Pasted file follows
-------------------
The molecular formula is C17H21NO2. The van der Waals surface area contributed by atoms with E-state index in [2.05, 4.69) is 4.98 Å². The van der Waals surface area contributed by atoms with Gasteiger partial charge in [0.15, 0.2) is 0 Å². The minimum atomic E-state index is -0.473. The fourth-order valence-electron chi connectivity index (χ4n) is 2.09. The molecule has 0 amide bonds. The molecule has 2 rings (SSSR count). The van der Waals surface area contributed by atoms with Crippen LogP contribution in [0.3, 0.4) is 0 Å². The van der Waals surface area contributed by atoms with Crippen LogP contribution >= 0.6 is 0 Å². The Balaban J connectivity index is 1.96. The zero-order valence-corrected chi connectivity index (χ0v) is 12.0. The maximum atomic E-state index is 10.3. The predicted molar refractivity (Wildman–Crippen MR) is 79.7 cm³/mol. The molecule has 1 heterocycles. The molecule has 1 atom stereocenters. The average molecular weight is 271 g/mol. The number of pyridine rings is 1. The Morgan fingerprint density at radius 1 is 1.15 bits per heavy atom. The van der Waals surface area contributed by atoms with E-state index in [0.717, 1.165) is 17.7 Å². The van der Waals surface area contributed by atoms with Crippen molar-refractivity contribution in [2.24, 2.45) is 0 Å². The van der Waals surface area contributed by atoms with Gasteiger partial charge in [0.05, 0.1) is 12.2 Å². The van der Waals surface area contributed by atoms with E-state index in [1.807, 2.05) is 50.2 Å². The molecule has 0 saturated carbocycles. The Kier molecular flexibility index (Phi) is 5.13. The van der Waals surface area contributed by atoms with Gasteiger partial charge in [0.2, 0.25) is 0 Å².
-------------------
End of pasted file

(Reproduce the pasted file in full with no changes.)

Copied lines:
The molecular formula is C17H21NO2. The van der Waals surface area contributed by atoms with E-state index in [2.05, 4.69) is 4.98 Å². The van der Waals surface area contributed by atoms with Gasteiger partial charge in [0.15, 0.2) is 0 Å². The minimum atomic E-state index is -0.473. The fourth-order valence-electron chi connectivity index (χ4n) is 2.09. The molecule has 0 amide bonds. The molecule has 2 rings (SSSR count). The van der Waals surface area contributed by atoms with Crippen LogP contribution in [0.3, 0.4) is 0 Å². The van der Waals surface area contributed by atoms with Crippen LogP contribution >= 0.6 is 0 Å². The Balaban J connectivity index is 1.96. The zero-order valence-corrected chi connectivity index (χ0v) is 12.0. The maximum atomic E-state index is 10.3. The predicted molar refractivity (Wildman–Crippen MR) is 79.7 cm³/mol. The molecule has 1 heterocycles. The molecule has 1 atom stereocenters. The average molecular weight is 271 g/mol. The number of pyridine rings is 1. The Morgan fingerprint density at radius 1 is 1.15 bits per heavy atom. The van der Waals surface area contributed by atoms with E-state index in [0.717, 1.165) is 17.7 Å². The van der Waals surface area contributed by atoms with Crippen molar-refractivity contribution in [2.24, 2.45) is 0 Å². The van der Waals surface area contributed by atoms with Gasteiger partial charge in [0.05, 0.1) is 12.2 Å². The van der Waals surface area contributed by atoms with E-state index in [1.807, 2.05) is 50.2 Å². The molecule has 0 saturated carbocycles. The Kier molecular flexibility index (Phi) is 5.13. The van der Waals surface area contributed by atoms with Gasteiger partial charge in [0.2, 0.25) is 0 Å².